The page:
American English Phonetics

Another American English Faculty Project

In GA, the glottal stop is used in three situations. First, it occurs as the realization of GA /t/ in the coda, as in sit [sɪʔ], right [raɪʔ], went [wɛ᷈ʔ], and when /t/ precedes syllabic /n/ as in sentence [sɛ᷈ʔn̩s]. This, as you know, is t-glottaling or glottal stopping.



The second use of the glottal stop is that in the realization of GA /p,k/, and to a lesser extent /t/, in the coda, as in lip(s), lick(s) and wit(s). Here the glottal stop reinforces the oral closure for /p,k/ or /t/, and is therefore only a part of the realization of the phoneme rather than its sole realization. The auditory effect of glottalization (or glottal reinforcement)  in [p͜ʔ, t͜ʔ, k͜ʔ] is similar to that of a single glottal stop, but the final portion of the preceding voiced sound is affected by the distinct closing movement of each of the oral stops.




The third use of the glottal stop is that in the clear beginning of vowels. This happens when liaison is suspended in order to create an emphatic effect. In such speech styles, word-initial vowels will be preceded by a glottal stop, as in ouch [ʔaʊt͡ʃ], (not just) any! [ʔɛni].


Recall that because Dutch does not have a general liaison rule like GA, word-initial vowels in Dutch are often preceded by a glottal stop, even in non-emphatic styles. An utterance like (ʔ) Als je (ʔ) Erik ʔ even (ʔ) uit het ʔ oog verliest may have as many as five glottal stops.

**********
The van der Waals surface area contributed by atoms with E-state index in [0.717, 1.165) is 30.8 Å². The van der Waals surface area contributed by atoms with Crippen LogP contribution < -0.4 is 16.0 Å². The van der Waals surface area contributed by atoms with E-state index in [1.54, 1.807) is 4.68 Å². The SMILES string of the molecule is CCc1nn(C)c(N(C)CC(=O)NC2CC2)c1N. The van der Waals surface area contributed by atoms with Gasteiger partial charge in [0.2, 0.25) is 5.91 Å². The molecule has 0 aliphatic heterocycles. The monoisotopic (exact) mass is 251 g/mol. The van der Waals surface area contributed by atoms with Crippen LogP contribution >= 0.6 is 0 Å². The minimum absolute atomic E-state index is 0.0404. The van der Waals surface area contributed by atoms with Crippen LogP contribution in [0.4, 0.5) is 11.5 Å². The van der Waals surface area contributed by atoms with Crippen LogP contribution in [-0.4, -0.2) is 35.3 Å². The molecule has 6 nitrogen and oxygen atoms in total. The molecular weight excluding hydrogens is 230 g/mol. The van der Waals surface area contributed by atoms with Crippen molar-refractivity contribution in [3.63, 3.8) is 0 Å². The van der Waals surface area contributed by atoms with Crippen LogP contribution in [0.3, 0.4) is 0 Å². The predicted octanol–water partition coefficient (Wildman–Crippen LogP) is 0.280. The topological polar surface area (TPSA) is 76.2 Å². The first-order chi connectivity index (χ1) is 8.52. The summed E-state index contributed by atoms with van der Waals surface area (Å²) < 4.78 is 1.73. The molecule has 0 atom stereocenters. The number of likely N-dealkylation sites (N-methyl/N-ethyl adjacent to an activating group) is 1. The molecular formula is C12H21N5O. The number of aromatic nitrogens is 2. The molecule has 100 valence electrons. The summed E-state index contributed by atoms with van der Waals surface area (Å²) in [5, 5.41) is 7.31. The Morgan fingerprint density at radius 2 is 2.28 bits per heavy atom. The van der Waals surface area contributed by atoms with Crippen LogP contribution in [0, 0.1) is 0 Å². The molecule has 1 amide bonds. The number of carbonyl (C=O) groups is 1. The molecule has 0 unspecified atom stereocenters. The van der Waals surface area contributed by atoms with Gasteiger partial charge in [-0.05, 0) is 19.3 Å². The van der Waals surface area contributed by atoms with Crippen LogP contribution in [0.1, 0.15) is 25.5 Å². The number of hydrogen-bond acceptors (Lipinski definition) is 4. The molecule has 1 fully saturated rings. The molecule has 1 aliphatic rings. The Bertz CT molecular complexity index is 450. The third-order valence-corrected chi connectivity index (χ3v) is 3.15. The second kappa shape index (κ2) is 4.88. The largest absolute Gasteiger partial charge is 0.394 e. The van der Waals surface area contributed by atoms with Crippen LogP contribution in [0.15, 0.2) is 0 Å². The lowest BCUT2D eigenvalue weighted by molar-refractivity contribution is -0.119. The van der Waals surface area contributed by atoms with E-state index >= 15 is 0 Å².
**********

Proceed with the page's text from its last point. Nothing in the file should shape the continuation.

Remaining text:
In GA, clear beginnings are on the whole less common in non-emphatic styles, but by no means unusual. A sentence like She’s (ʔ) always (ʔ) ordering (ʔ) others around may be pronounced with or without clear beginnings and sound quite natural either way. This is because liaison is not applied by all speakers all of the time. GA occupies a position midway between Standard French and British English on the one hand, and Standard Dutch and Standard German, on the other. Not surprisingly, Dutch and particularly German speakers of French and English will generally have too many clear beginnings in their pronunciation of these foreign languages. One way to avoid this is to pronounce the final consonant of each word in an utterance as if it were the first consonant of the next word if that word starts with a vowel, i.e. to say /ʃi ˈzɔːlweɪ ˈzɔrdərɪ ˈŋʌðər zəˈraʊnd/, making sure that there are no pauses where there are spaces in the transcription.

She’s always ordering others around

Since liaison tends to occur more frequently in GA than in Standard Dutch, its effect may sometimes be somewhat unusual for Dutch listeners. An ambisyllabic /s/ in this evening, this aftemoon may strike the Dutch listener as ifmthe speaker says /ðɪ ˈsiːvnɪŋ, ðɪ ˈsæftərnuːn/.

this evening

this afternoon

This may be due to the fact that in Dutch an ambisyllabic /s/ or /f/ arising from liaison will frequently be voiced in intervocalic positions, as in pas op /pɑz ɔp/, hoefijzer /ˈhuvɛizər/, mensaap /ˈmɛnzaˑp/, so that any prevocalic /s/ or /f/ tends to be interpreted as syllable-initial rather than ambisyllabic.